wetsuit hanger

Background

In his spare time, Mark Yeadon, founding Director of c-monsta, is an avid surfer.  It was during his surfing trips that Mark became frustrated about the lack of way to allow his surf kit to dry, keep it all together and transport in a convenient manner.  This led to the development of an early-stage prototype of a wetsuit dryer, a form of hanger, shaped so that boots and gloves could be hung in an inverted position, allowing them to dry; with a further row that could also hold a wetsuit.

It just so happened that the shape Mark had created looked very much like a sea-monster, and so c-monsta was born!

Throughout the development stage, Mark produced several working prototypes, so he knew the concept was viable and that it functioned effectively.

 

Challenge

Mark was looking to work in collaboration with a university partner to develop the product further by enhancing the design, minimising the use of materials, and identifying the best possible materials that could be used in the manufacturing process.  Design expertise was needed to make the product fully market ready.

 

Solution

After being referred by Business Gateway in Moray, Carol-Ann Adams from Interface successfully partnered Mark with Nick Bell from the Product Design Engineering Department at Glasgow School of Art (GSA).

The project focused on optimising the design by taking advantage of the product design skills, detailed materials knowledge, and extensive network of manufacturers that GSA has, to develop a design that would have great functionality and could be manufactured at a price point that would make the product commercially viable.

The collaboration was an immediate success, using GSA’s skills and the client’s network of surfers to develop a product that was viable for manufacture in Scotland.   Glasgow School of Art has excellent facilities - including 3D Computer Aided Design software, 3D printing facilities and a full wood and metal workshop – all of which were utilised for this project.

 This first stage project was funded by a Scottish Funding Council Standard Innovation Voucher.

 

Benefits

Company

The novel aspect of this product is the combination of features that allow the surfer or watersports enthusiast to air dry their wetsuit, boots and gloves effectively and without using electrical power. The geometry of the product allows the optimal positioning of the equipment - enabling water to drain out and to allow airflow to quickly dry the kit ready for the next session.  By keeping the equipment dry, this design also extends its lifespan.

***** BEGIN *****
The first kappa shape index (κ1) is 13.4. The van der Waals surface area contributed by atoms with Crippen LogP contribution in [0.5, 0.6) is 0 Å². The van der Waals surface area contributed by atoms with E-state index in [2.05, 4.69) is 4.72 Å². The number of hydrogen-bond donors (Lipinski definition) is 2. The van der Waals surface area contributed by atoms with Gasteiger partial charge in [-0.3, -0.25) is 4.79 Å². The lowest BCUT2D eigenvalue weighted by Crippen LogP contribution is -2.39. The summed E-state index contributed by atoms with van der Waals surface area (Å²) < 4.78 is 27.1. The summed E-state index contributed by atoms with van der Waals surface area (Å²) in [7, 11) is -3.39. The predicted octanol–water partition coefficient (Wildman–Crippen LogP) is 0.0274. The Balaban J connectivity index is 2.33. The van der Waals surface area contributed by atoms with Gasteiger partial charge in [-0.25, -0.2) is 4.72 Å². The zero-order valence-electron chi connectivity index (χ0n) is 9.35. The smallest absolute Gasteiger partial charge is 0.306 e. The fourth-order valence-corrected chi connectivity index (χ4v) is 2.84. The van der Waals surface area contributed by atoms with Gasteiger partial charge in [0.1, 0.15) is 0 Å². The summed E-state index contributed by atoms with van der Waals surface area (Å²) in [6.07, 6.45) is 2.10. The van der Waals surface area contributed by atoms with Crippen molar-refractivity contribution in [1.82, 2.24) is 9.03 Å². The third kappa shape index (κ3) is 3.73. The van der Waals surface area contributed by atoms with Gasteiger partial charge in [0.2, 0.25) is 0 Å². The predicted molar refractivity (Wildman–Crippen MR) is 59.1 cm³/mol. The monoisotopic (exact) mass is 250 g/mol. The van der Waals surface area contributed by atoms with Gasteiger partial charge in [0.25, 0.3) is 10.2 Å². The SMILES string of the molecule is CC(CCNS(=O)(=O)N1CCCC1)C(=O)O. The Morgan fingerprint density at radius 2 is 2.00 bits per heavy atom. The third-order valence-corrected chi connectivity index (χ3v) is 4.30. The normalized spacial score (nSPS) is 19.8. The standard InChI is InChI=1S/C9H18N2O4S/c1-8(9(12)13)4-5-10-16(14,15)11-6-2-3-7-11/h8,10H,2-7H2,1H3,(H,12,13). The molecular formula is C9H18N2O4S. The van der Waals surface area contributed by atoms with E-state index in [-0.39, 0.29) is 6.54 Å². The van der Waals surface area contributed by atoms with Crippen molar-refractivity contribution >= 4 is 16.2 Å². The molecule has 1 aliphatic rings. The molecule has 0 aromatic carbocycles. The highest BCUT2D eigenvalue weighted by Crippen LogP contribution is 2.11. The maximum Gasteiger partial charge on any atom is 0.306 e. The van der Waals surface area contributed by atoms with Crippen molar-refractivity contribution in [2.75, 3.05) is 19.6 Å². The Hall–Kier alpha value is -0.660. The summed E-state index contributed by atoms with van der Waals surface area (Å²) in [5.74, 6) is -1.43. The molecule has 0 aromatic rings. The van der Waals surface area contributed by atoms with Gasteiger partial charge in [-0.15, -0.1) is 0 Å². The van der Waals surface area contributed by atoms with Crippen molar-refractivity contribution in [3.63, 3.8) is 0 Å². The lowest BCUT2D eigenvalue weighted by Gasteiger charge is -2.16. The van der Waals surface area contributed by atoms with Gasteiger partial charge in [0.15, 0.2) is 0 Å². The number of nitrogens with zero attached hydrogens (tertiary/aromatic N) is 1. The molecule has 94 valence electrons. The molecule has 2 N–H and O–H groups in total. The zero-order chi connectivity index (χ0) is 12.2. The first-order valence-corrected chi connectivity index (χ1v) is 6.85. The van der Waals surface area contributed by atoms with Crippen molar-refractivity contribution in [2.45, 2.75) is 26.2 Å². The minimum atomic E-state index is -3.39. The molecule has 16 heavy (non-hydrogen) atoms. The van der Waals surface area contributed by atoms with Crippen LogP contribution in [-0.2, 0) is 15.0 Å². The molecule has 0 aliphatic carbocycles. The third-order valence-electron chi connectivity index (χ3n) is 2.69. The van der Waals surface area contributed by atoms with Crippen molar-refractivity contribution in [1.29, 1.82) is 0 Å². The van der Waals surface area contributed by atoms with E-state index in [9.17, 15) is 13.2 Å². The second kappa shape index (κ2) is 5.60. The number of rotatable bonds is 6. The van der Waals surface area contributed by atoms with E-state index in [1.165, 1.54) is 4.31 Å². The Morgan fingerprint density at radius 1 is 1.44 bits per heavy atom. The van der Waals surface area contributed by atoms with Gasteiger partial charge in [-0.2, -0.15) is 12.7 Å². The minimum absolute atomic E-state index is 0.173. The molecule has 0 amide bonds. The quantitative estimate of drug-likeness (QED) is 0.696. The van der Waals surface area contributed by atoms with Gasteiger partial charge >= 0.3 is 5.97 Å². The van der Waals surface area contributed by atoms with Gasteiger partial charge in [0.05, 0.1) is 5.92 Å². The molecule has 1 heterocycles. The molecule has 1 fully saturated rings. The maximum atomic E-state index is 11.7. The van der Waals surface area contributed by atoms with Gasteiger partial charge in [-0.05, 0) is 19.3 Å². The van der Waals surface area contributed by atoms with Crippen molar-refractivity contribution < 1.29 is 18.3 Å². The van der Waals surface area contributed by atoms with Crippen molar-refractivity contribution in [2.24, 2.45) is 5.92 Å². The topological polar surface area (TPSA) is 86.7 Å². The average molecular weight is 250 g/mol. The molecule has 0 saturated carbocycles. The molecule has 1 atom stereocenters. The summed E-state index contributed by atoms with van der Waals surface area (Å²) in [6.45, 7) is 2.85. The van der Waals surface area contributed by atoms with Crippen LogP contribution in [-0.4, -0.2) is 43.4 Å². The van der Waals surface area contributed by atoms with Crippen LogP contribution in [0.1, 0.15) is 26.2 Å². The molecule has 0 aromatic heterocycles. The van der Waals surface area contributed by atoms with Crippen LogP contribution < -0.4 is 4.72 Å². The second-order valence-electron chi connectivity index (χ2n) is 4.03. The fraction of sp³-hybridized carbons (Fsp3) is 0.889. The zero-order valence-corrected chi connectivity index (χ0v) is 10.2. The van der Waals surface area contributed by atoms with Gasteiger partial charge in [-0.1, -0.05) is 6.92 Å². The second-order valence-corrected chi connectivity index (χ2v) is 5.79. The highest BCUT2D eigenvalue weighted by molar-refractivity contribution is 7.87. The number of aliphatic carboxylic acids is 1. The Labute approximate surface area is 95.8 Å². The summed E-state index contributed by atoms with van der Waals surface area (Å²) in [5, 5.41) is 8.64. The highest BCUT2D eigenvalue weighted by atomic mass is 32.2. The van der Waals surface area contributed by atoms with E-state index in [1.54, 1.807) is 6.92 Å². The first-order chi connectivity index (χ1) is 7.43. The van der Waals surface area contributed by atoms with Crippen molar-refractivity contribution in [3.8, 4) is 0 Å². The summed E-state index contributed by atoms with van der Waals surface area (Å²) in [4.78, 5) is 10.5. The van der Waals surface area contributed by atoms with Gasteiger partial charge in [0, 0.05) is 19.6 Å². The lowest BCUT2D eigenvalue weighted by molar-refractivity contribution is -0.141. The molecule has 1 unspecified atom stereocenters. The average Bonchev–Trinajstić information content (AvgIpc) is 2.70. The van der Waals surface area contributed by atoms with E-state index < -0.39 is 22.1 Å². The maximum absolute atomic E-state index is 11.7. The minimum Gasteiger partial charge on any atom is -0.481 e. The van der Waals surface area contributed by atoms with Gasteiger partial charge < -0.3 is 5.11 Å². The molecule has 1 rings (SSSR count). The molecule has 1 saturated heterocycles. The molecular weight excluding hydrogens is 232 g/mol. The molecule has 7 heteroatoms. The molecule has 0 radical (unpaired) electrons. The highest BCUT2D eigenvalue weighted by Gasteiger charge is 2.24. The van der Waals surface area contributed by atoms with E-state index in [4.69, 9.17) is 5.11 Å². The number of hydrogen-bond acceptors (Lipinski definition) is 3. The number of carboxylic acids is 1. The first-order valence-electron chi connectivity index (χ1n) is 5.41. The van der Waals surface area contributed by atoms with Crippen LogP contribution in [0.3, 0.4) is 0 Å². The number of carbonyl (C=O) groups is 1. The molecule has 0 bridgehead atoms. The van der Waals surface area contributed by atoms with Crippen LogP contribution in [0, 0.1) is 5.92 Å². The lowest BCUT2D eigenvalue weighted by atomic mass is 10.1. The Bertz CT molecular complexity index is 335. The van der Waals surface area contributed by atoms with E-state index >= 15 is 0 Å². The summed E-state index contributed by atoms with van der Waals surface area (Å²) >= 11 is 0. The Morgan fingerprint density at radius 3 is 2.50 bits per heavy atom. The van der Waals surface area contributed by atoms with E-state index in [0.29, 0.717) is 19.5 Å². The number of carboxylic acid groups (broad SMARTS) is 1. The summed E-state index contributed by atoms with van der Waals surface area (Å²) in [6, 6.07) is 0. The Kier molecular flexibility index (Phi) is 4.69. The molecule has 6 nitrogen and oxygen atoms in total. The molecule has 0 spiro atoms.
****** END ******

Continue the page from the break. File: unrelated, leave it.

The added bonus is that the hanger keeps all the equipment organised and in one place – so the surfer should never forget a key item. There are no products on the market that have this combination of features and functionality.

The product has now been developed and sales have surpassed expectations, as more people have been taking up outdoor pursuits such as wild water swimming.  

 

Scottish Economy

It is hoped that the manufacturing of the final product will be done in Scotland – building on links that both the client and GSA have with Scottish manufacturers and as part of GSA’s commitment to the reshoring of manufacturing jobs. The geometry and manufacturing processes employed will be selected so that recycled plastic material can be used where possible.

Mark Yeadon

“Working with Craig Robertson (Business Gateway), Carol-Ann Adams (Interface) and Nick Bell (Glasgow School of Art) has been a pleasure.  Throughout the project Nick has been enthusiastic, professional, proactive and knowledgeable. His communication has been clear and effective, and he is obviously passionate about product design.  GSA expertise helped turn an idea formed in Moray into a profitable business; selling the product round the world at the height of an international pandemic.”  

Mark Yeadon, Director, c-monsta
head and shoulders photo of Nick Bell

“Mark (Yeadon, Director, c-monsta) and I quickly formed a great working relationship, making the most of regular zoom meetings. At the beginning of the project, he had a very clear idea of what he wanted, specifically he had a vision of how the product would be manufactured.  The challenge for me was to help him to clarify the overall business aims and to propose an alternative method of manufacture that would be more suitable for larger volume manufacture. That’s when the design for an injection moulded product was born which has proved to be really successful.”  

Nick Bell, Final Year Tutor: Product Design Engineering, Glasgow School of Art